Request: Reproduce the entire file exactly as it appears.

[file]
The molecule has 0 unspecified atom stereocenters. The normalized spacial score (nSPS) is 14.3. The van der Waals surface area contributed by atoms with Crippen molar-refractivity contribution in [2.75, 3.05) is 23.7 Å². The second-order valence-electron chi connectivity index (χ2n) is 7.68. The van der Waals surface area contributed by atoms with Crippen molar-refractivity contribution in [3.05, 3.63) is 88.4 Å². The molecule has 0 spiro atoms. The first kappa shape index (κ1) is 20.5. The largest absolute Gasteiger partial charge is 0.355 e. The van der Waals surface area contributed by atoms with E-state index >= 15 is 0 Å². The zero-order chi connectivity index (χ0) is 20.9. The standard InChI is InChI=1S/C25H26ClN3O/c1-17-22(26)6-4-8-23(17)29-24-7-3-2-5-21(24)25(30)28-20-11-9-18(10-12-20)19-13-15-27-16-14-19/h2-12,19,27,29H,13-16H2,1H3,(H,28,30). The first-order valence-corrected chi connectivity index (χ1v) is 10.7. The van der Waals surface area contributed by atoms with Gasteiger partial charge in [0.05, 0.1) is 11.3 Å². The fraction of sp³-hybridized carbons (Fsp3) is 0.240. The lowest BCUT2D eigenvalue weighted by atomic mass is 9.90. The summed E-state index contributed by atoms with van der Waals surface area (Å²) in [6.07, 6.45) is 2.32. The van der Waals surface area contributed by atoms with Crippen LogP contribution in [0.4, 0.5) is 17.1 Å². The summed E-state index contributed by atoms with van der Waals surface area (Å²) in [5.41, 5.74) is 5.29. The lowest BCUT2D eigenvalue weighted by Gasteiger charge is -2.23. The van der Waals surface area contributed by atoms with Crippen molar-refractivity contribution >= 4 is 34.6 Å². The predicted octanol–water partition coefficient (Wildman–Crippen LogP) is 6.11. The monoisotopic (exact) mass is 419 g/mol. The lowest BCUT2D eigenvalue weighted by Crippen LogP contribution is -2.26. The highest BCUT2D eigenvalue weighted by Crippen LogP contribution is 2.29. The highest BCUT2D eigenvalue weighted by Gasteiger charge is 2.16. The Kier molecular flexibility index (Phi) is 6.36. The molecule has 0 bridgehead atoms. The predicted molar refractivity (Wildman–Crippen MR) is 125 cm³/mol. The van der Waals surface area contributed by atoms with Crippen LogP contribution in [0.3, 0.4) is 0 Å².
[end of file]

The molecule has 0 unspecified atom stereocenters. The normalized spacial score (nSPS) is 14.3. The van der Waals surface area contributed by atoms with Crippen molar-refractivity contribution in [2.75, 3.05) is 23.7 Å². The second-order valence-electron chi connectivity index (χ2n) is 7.68. The van der Waals surface area contributed by atoms with Crippen molar-refractivity contribution in [3.05, 3.63) is 88.4 Å². The molecule has 0 spiro atoms. The first kappa shape index (κ1) is 20.5. The largest absolute Gasteiger partial charge is 0.355 e. The van der Waals surface area contributed by atoms with E-state index >= 15 is 0 Å². The zero-order chi connectivity index (χ0) is 20.9. The standard InChI is InChI=1S/C25H26ClN3O/c1-17-22(26)6-4-8-23(17)29-24-7-3-2-5-21(24)25(30)28-20-11-9-18(10-12-20)19-13-15-27-16-14-19/h2-12,19,27,29H,13-16H2,1H3,(H,28,30). The first-order valence-corrected chi connectivity index (χ1v) is 10.7. The van der Waals surface area contributed by atoms with Gasteiger partial charge in [0.05, 0.1) is 11.3 Å². The fraction of sp³-hybridized carbons (Fsp3) is 0.240. The lowest BCUT2D eigenvalue weighted by atomic mass is 9.90. The summed E-state index contributed by atoms with van der Waals surface area (Å²) in [6.07, 6.45) is 2.32. The van der Waals surface area contributed by atoms with Crippen LogP contribution in [0.4, 0.5) is 17.1 Å². The summed E-state index contributed by atoms with van der Waals surface area (Å²) in [5.41, 5.74) is 5.29. The lowest BCUT2D eigenvalue weighted by Gasteiger charge is -2.23. The van der Waals surface area contributed by atoms with Crippen molar-refractivity contribution >= 4 is 34.6 Å². The predicted octanol–water partition coefficient (Wildman–Crippen LogP) is 6.11. The monoisotopic (exact) mass is 419 g/mol. The lowest BCUT2D eigenvalue weighted by Crippen LogP contribution is -2.26. The highest BCUT2D eigenvalue weighted by Crippen LogP contribution is 2.29. The highest BCUT2D eigenvalue weighted by Gasteiger charge is 2.16. The Kier molecular flexibility index (Phi) is 6.36. The molecule has 0 bridgehead atoms. The predicted molar refractivity (Wildman–Crippen MR) is 125 cm³/mol. The van der Waals surface area contributed by atoms with Crippen LogP contribution in [0.3, 0.4) is 0 Å².